17. The idea of an “argument in paint” is drawn from Edgar Wind’s important essay “Hume and the Heroic Portrait”, where it is applied to an analysis of the relationships between philosophy and portraiture. Here I use it in relation to art theory and Gainsborough’s visualization of an alternative formula for morally serious painting to that outlined by Reynolds. See Edgar Wind, Hume and the Heroic Portrait: Studies in Eighteenth-century Imagery, ed. Jaynie Anderson (Oxford: Clarendon Press, 1986), 3.

    17
  18. See David H. Solkin, Painting for Money: The Visual Arts and the Public Sphere in Eighteenth-century England (New Haven and London: Yale Univ. Press, 1993), ch. 5.

    18
  19. The important influence of Hogarth and the St Martin’s Lane Academy on the formation of Gainsborough’s art and aesthetic politics is explored by Rosenthal in Art of Thomas Gainsborough, 121–45. On Hogarth’s empiricism, see Frédéric Ogée, “Je-sais-quoi: William Hogarth and the Representation of the Forms of Life”, in Hogarth: Representing Nature’s Machines, ed. David Bindman, Frédéric Ogée, and Peter Wagner (Manchester: Manchester Univ. Press, 2001), 71–84, and Michel Baridon, “Hogarth the Empiricist”, in The Dumb Show: Image and Society in the Works of William Hogarth, ed. Frédéric Ogée (Oxford: The Voltaire Foundation, 1997), 191–202.

    19
  20. See E. D. H. Johnson, Paintings of the British Social Scene: From Hogarth to Sickert (New York: Rizzoli, 1986), 97, and Postle, Thomas Gainsborough, 67.

    20
  21. David H. Solkin, “Portraiture in Motion: Edward Penny’s Marquis of Granby and the Creation of a Public for English Art”, Huntington Library Quarterly 49, no. 1 (1986): 1–23.

    21
  22. The press regularly singled Bigg out for praise. See “Continuation of an Account of the Paintings, &c. exhibited this year by the Royal Academy”, The Morning Chronicle, 27 May 1780, 6; “The Painter’s Mirror for 1781, No. IV”, The Morning Herald, 8 May 1781, 2; and “Account of the Exhibition of Paintings &c. at the Royal Academy”, St James’s Chronicle, 5 May 1781, 4.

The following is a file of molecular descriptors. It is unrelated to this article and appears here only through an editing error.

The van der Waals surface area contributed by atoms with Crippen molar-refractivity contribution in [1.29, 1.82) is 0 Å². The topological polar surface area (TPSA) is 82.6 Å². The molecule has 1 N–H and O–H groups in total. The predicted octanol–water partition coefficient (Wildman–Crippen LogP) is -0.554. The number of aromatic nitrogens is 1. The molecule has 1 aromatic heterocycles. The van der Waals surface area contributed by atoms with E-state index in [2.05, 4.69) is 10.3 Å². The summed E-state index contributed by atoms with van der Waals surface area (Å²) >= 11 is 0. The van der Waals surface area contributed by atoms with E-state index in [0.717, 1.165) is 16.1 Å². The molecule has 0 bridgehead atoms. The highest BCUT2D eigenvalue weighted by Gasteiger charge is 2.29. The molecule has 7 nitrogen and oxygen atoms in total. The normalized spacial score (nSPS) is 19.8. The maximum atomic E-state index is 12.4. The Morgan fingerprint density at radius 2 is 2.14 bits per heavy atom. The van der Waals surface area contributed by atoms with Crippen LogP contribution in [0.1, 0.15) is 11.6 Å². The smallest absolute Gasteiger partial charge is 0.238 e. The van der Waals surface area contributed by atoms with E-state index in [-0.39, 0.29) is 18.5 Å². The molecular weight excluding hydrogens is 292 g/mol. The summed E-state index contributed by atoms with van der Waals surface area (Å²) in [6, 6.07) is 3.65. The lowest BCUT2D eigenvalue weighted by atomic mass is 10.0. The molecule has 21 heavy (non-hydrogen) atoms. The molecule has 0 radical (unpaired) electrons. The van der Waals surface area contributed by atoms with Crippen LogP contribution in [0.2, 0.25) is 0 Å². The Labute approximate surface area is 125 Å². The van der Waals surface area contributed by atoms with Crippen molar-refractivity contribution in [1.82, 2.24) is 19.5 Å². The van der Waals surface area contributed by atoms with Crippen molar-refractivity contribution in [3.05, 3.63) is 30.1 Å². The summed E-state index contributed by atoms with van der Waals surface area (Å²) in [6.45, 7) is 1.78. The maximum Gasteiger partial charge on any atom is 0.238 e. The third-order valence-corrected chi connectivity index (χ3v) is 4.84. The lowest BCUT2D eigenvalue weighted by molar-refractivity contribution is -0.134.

22
  23. Vicesimus Knox, Essays Moral and Literary, 2 vols. (London: Charles Dilly, 1778), 1: 222.

    23
  24. For the representation of the “deserving poor” see John Barrell, The Spirit of Despotism: Invasions of Privacy in the 1790s (Oxford: Oxford Univ. Press, 2006), 214–20, and The Dark Side of the Landscape: The Rural Poor in English Painting, 1730–1840 (Cambridge: Cambridge Univ. Press, 1980), 83–85.

    24
  25. For the evolution of this motif and its dissemination through northern Europe, see Edgar Wind, “Charity: The Case History of a Pattern”, Journal of the Warburg Institute 1, no. 4 (1938): 322–30.

    25
  26. See Cesare Ripa, Iconologia (1611; New York: Garland, 1976), 72. Postle argues for Reynolds’s appropriation of Ripa’s model, while Wind traces his use of the Charity allegory back to Michelangelo and Raphael. See Wind, “Charity”, 323.

    26
  27. See Susan J. Barnes and others, Van Dyck: A Complete Catalogue of the Paintings (New Haven and London, Yale Univ. Press, 2004), 298; John Sunderland, John Hamilton Mortimer: His Life and Works (London: The Walpole Society, 1988), 123; and Wind, “Charity”, 326–28.

    27
  28. William Hogarth, Anecdotes of William Hogarth, Written by Himself (London: J. B. Nichols and Son, 1833), 8–9.

    28
  29. John Barrell, The Political Theory of Painting from Reynolds to Hazlitt: “The Body of the Public” (New Haven and London: Yale Univ. Press, 1986), 2–4.

    29
  30. Barrell argues “the upgrading of such virtues as ‘humanity’ and ‘pity’ was especially of benefit to the victors of the commercial system, who were offered thereby the consolation of engaging in private moral transactions with its victims.” Political Theory of Painting, 60.

    30
  31. Postle, Angels and Urchins, 21–24.

    31
  32. Samuel Johnson, The Idler, 2 vols. (London: J. Newbery, 1761), 1: 20.

    32
  33. Fielding, The Complete Works of Henry Fielding, Esq.: Miscellaneous Writings, ed. W. E. Henley (London: Frank Cass and Co., 1967), 14: 185.

    33
  34. Johnson, The Idler, 1: 19.

    34
  35. Hannah More, An Estimate of the Religion of the Fashionable World (London: T. Cadell, 1791), 42.

    35
  36. See Michael Daunton, Progress and Poverty: An Economic and Social History of Britain, 1700–1850 (Oxford: Oxford Univ. Press, 1995), 447, and Anthony Brundage, The English Poor Laws, 1700–1930 (Basingstoke: Palgrave Macmillan, 2002), 9–13.

    36
  37. On the rise of voluntary charities in the eighteenth century, see Michael J. D. Roberts, “Head Versus Heart? Voluntary Associations and Charity Organisation in England, c.1700–1850”, in Charity, Philanthropy and Reform from the 1690s to 1850, ed. Hugh Cunningham and Joanna Innes (Basingstoke: Palgrave Macmillan, 1998), 66–86.